I started the first post on May 22 and then promptly left the draft to sit, unable to continue.
I left off where I phoned my daughter to have her come home. She knew something was wrong, when I called her crying. Because I didn't want her to drive upset, I didn't tell her, just said come home right away. I think she was probably there in record time. She walked in and asked me what was wrong. "Brandon." I will never forget standing in my living room, staring out the window, sobbing the words out to my daughter that her only sibling was dead.
Some things are seared into my memory right now. The moment I found out. The place I was standing when I fell apart. My daughter running in the house to find out what happened. Walking into the viewing. Walking into the chapel of my church for the boy's funeral. Being in his room, having to pick out clothes for his viewing. Flowers. All the flowers. Death flowers I call them. Lasagna...the universal dish of grief. These things seem so random, but what they are now associated with is such sadness and there are many more. Any seemingly random thing can cause me to burst into tears. The shower. At one point, I got in the shower. I sobbed through every minute in the bathroom, in the shower, out of the shower, doing my hair, all of it. And, opened the bathroom door to an entire room of people staring at me, like deer in headlights, stone cold silent. Surreal. The car, which is the last place I saw my son alive. I hugged him and kissed him goodbye and told him I loved him...something I'll address in a later blog.
I eventually called the medical examiner back that first day and got a few details, though there are still many unanswered questions. Like, is it not suspicious that a 19 year old just died, in someone else's house and they are telling you that there was a 16 hour gap in between when they last saw him alive and when they found him? Is time of death not a relevant thing to corroborate what they are saying? I was informed that they don't "do" time of death here, it is listed as the time it was called in. HUH? The death certificate says unknown. So, I wait for toxicology. But, as I told the ME, having answers doesn't change things. Knowing what really happened doesn't bring my boy back.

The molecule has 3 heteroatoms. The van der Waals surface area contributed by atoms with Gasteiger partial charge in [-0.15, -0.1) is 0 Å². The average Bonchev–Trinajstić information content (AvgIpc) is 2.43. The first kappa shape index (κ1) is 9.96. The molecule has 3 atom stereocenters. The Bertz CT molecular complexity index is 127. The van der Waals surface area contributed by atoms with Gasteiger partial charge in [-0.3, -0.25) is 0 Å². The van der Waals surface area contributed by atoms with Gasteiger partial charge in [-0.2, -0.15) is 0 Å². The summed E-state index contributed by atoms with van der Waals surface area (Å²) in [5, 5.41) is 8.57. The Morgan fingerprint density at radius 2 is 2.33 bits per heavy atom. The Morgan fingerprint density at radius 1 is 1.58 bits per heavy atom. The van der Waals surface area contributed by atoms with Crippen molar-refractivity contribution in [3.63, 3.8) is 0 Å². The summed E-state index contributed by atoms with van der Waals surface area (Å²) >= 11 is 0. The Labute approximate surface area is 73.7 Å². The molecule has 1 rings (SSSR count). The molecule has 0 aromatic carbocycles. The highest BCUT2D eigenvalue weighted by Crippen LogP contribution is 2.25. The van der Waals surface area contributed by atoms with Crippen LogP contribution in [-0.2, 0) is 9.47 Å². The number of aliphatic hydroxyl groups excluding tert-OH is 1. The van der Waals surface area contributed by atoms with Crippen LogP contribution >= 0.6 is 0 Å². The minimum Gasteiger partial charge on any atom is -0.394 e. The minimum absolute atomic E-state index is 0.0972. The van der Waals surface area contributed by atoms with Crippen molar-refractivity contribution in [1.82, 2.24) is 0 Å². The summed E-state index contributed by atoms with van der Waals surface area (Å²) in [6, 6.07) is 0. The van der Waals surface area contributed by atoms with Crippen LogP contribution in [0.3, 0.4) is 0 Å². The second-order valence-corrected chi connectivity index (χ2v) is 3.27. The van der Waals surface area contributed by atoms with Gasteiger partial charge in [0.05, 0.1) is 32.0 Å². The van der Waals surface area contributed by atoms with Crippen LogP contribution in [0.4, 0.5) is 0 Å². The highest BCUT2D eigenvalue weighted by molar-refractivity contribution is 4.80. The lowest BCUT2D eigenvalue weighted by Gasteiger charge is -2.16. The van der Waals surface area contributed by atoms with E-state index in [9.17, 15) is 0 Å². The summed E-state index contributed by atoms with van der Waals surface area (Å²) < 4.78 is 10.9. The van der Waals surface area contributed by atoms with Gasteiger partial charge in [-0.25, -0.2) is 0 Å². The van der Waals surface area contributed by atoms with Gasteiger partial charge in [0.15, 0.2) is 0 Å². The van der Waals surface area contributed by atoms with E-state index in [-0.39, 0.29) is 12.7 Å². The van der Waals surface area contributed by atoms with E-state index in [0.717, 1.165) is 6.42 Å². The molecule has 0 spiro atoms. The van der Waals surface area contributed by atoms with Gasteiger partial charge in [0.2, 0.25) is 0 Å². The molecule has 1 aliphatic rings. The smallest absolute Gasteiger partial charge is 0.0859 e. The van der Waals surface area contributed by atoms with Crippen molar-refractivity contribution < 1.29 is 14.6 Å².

I never could talk to my husband that first day. My own grief so overpowering I thought that if I had to bear his, also, it would actually kill me...literally. I spoke to few people, actually, and tried to keep anyone from coming over, but our friends knew we were in need and showed up, anyway.
One friend showed up totally beside herself for me, not even sure what to do with me or herself. Because there is nothing to do, there are no words, I get it. What can you say or do, how do you comfort someone who cannot be comforted? She immediately stuck a cigarette in my mouth. It's still funny to me, though I'm not sure why. I guess it strikes me as funny that it is such an awkward situation, one would naturally think a cigarette is the answer. I'd quit smoking some time before, but I took that one and decided that I'd started smoking, again, when my son died. It's probably good that they have a bad memory associated with them so I'll stop, again, very soon.